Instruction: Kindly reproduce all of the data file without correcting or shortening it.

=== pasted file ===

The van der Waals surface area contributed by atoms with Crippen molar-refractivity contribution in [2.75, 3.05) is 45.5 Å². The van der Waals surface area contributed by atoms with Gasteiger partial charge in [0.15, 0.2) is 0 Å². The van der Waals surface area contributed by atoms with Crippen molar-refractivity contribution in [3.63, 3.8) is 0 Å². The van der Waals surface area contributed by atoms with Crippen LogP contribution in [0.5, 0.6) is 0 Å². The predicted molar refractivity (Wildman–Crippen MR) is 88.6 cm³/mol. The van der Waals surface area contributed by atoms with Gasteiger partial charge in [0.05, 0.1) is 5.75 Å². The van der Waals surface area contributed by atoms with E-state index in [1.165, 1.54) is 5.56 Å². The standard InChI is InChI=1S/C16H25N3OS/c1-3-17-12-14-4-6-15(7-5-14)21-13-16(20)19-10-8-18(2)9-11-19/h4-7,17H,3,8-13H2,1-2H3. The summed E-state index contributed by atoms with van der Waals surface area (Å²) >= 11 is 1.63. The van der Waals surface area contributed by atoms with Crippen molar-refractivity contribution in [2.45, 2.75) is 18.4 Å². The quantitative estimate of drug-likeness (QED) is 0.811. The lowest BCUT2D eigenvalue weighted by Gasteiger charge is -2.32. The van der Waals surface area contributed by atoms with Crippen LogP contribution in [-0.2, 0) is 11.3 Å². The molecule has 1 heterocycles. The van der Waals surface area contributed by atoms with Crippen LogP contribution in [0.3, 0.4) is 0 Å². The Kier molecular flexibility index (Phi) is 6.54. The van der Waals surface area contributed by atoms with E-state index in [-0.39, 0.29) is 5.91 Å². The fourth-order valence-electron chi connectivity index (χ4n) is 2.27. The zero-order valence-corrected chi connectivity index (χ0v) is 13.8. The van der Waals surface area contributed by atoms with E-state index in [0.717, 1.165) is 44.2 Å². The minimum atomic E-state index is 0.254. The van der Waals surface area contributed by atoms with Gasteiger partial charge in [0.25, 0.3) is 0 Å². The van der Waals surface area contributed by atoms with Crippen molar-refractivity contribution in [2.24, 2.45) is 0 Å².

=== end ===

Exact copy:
The van der Waals surface area contributed by atoms with Crippen molar-refractivity contribution in [2.75, 3.05) is 45.5 Å². The van der Waals surface area contributed by atoms with Gasteiger partial charge in [0.15, 0.2) is 0 Å². The van der Waals surface area contributed by atoms with Crippen molar-refractivity contribution in [3.63, 3.8) is 0 Å². The van der Waals surface area contributed by atoms with Crippen LogP contribution in [0.5, 0.6) is 0 Å². The predicted molar refractivity (Wildman–Crippen MR) is 88.6 cm³/mol. The van der Waals surface area contributed by atoms with Gasteiger partial charge in [0.05, 0.1) is 5.75 Å². The van der Waals surface area contributed by atoms with E-state index in [1.165, 1.54) is 5.56 Å². The standard InChI is InChI=1S/C16H25N3OS/c1-3-17-12-14-4-6-15(7-5-14)21-13-16(20)19-10-8-18(2)9-11-19/h4-7,17H,3,8-13H2,1-2H3. The summed E-state index contributed by atoms with van der Waals surface area (Å²) >= 11 is 1.63. The van der Waals surface area contributed by atoms with Crippen molar-refractivity contribution in [2.45, 2.75) is 18.4 Å². The quantitative estimate of drug-likeness (QED) is 0.811. The lowest BCUT2D eigenvalue weighted by Gasteiger charge is -2.32. The van der Waals surface area contributed by atoms with Crippen LogP contribution in [-0.2, 0) is 11.3 Å². The molecule has 1 heterocycles. The van der Waals surface area contributed by atoms with Crippen LogP contribution in [0.3, 0.4) is 0 Å². The Kier molecular flexibility index (Phi) is 6.54. The van der Waals surface area contributed by atoms with E-state index in [-0.39, 0.29) is 5.91 Å². The fourth-order valence-electron chi connectivity index (χ4n) is 2.27. The zero-order valence-corrected chi connectivity index (χ0v) is 13.8. The van der Waals surface area contributed by atoms with E-state index in [0.717, 1.165) is 44.2 Å². The minimum atomic E-state index is 0.254. The van der Waals surface area contributed by atoms with Gasteiger partial charge in [0.25, 0.3) is 0 Å². The van der Waals surface area contributed by atoms with Crippen molar-refractivity contribution in [2.24, 2.45) is 0 Å².